Listening Gatherings: • • • • • •

Sat, April 24th, 10 am St. Paul’s, Pawtucket Wed, April 28th, 7 pm Cathedral of St. John, Providence Thurs, April 29th, 7 pm St. Mark’s, Warwick Wed, May 5th, 6:30 pm, St. Columba’s, Middletown Sat, May 8th, 10 am Epiphany, East Providence Wed, May 12th, 7 pm St. Luke’s, East Greenwich

Clergy will gather: •

Wednesday May 19th, 10 am St. Paul’s, Pawtucket

The listening process is probably the most important part of our work. So we hope, dear reader, that you will be looking for opportunities to pray, reflect, and share your ideas with us about where you find mean-

What is your congregation doing that you can celebrate and share with other parishes?

What could we do as RI Episcopalians that would bring us together and make a difference in our community and the world?

In April and May we will be having regional gatherings to hear your reflections, and we also invite you to share your thoughts and enter into conversation with others across the diocese by going to the Mission Task Force blog http://mission-task-force. We intend to use the latter part of May and June to synthesize, discern and meet with Bishop Wolf and Diocesan Staff about our findings. During July and August we will prepare our reports and formulate resolutions for October’s Convention in plenty of time for your review. We hope you’ll think about this in the days ahead and offer your feedback either on our blog at http://mission-task-force. or at one of the upcoming regional meetings. Feel free to email your thoughts to and visit to find out more. Task Force Members: Modesta Pellot, Diocesan Council; Fran Gammell-Roach and The Rev. Jennifer Pedrick (chair), Standing Committee; Brian Ehlers and Scott Nicholson, appointed by Bishop Wolf. Deanery Representatives: The Rev. Pam Mott, Aquidneck; Jim Segovis, Central; Susan Wright (Secretary), West Bay; The Rev. Dcn. Ricky Brightman, Narragansett; David Isherwood, East Bay; and The Rev. Dcn. Buck Close, Blackstone. The Rev. Bill Locke is the Mission Task Force Chaplain. 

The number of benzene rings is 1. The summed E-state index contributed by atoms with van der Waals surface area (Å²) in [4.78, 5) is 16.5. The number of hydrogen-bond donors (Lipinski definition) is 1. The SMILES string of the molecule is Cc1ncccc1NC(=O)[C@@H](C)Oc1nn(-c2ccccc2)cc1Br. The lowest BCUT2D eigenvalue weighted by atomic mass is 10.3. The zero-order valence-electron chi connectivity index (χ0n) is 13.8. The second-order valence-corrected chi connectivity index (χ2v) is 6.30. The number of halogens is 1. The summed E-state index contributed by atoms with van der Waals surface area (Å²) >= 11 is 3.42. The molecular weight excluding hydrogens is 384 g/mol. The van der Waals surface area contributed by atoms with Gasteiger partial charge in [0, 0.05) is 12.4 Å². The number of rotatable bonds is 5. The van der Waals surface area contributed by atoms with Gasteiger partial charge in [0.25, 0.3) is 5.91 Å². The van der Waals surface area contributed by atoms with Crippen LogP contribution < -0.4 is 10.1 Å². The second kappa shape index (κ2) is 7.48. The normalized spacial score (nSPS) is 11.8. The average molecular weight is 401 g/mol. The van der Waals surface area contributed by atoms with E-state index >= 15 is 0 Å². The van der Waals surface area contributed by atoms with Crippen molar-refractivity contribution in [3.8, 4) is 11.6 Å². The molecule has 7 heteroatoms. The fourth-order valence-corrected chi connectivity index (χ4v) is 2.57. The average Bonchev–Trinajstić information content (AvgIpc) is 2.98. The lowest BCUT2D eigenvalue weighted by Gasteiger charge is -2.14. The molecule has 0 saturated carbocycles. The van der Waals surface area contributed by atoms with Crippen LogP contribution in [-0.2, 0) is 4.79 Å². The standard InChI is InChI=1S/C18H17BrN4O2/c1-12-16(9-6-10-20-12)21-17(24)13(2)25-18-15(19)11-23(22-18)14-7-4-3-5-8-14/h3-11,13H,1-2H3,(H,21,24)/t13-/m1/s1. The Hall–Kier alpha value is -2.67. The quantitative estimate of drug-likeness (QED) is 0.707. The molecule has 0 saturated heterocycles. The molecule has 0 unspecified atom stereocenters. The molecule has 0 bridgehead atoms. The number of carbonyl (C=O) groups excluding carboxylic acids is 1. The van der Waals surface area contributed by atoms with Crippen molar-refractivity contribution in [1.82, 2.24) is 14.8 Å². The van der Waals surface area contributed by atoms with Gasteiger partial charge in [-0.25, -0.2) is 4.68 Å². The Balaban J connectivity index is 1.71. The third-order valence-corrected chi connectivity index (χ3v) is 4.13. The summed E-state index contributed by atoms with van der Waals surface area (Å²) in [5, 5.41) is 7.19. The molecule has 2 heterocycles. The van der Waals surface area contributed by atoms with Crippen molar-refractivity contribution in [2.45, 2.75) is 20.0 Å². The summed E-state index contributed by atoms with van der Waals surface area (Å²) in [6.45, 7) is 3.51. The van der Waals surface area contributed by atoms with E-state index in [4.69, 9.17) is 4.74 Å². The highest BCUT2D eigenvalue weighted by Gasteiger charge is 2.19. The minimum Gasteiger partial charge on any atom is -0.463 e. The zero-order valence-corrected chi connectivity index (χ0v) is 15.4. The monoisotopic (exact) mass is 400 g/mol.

Scenes 1


1 Convocation Attendees laughing at our


speaker, Reggie McNeal 2 Youth from across the Diocese pose for a picture in front of St John the Divine in NYC on the Diocesan trip to Nightwatch 3 Reggie McNeal speaks at Convocation 4 Diocesan Youth walk the labyrinth in the Cathedral of St John the Divine, at Nightwach.



5 St Luke’s East Greenwich at sunset 6 Greenways, the En-



vironmental Stewardship Task Force holds a lively disctussion on community gardens 7 Kids from around the Diocese drinking juice, their only sustenance at the 30 hour famine. SEASON YEAR / RISEN



Episcopal Charities Campaign Update Our brochure asks, “Where will 2010 take us?” What will your answer be? First, let’s see where we’ve been. In 1952, the people of this Diocese answered the call of Bishop John Seville Higgins, founder of Episcopal Charities, to help those less fortunate in our communities. It began funding six local agencies with varying needs. In 2009, 57 years later, Episcopal Charities gave grants to 111 social service agencies. The needs of our Rhode Island neighbors continue to grow. Economic recovery will be slow for the people in our state. Funding from other sources to these agencies continue to cut back or disappear. Since its founding, Episcopal Charities has been a link between healers and those in need of healing. Our volunteers are busy gearing up for their parish campaigns. Our goal is $500,000. Pledges now total $155,000. We are off to a great start! But, we have more to do. When a representative from your church asks if you can help, please know how much your donation can do. The brochure you received recently in the mail has a long list of agencies that help people in the most desperate situations. For more information on what the agencies do, go to www.episcopalri. org/ Charities and click on Who We Support”.



Pictured: Sidney Wallace, Kaitlin Oliveira, Makayla Horan, Gabrielle Freman, Harrison Bucco, Garmodeh Willie, and in the back, Skylar Cochran and Father Dennis Bucco